Hyperkalemia is a life-threating condition ; it requires early recognition and aggressive treatment. Both CAH and PHA1 present in the neonatal stage with a similar clinical picture (weight loss, poor feeding, dehydration, and lethargy) and laboratory results suggestive of adrenal crisis (hyperkalemia, hyponatremia, and acidosis). Treatment with hydrocortisone should be considered in all patients with no index case of PHA, especially patients with ambiguous genitalia or male patients, because hydrocortisone results in an excellent response in the case of CAH. However, it is very important to send blood for 17-hydroxyprogesterone (17-OHP) aldosterone, renin, cortisol, and ACTH before starting hydrocortisone. When the patient is female with normal genitalia or the response to corticosteroids is poor, resistance to aldosterone should always be considered.
Treatment of PHA1 should be considered as an emergency and life-saving measure. This comprises adequate rehydration, replacement of salt loss, and correction of hyperkalemia and acidosis in the acute phase.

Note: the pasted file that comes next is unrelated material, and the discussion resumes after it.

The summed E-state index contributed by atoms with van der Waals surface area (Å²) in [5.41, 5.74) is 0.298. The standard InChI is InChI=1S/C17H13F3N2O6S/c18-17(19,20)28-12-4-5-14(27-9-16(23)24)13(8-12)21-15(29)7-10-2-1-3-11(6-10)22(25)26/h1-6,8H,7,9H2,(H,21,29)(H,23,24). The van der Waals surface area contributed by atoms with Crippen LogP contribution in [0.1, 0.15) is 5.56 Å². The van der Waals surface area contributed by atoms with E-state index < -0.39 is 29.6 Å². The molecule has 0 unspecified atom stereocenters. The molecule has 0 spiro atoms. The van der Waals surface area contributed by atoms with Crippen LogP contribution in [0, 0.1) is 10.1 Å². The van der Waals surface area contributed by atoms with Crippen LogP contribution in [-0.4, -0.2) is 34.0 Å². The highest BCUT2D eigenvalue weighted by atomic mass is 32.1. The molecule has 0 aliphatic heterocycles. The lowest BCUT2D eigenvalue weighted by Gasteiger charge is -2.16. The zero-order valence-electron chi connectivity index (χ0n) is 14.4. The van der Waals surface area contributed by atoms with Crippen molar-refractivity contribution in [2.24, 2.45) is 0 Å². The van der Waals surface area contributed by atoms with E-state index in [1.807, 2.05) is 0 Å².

After initial stabilization, potassium exchange resins and salt supplementation are the mainstays of treatment. The indomethacin and thiazide diuretics have been tried but with limited and variable success rates.
|PHA1:||Pseudohypoaldosteronism type 1|
|CAH:||Congenital adrenal hyperplasia|
|MTOD:||Multitarget organ defect|
|ENaC:||Epithelial sodium channel.|
Conflict of Interests
The authors declare that there is no conflict of interests regarding the publication of this paper.
Yousef I. Marzouk is a medical student at the final year at King Saud bin Abdulaziz University for Health Sciences; he helps in reviewing patients’ files and writing summary and also helps in reviewing the patients’ labs and drawing tables.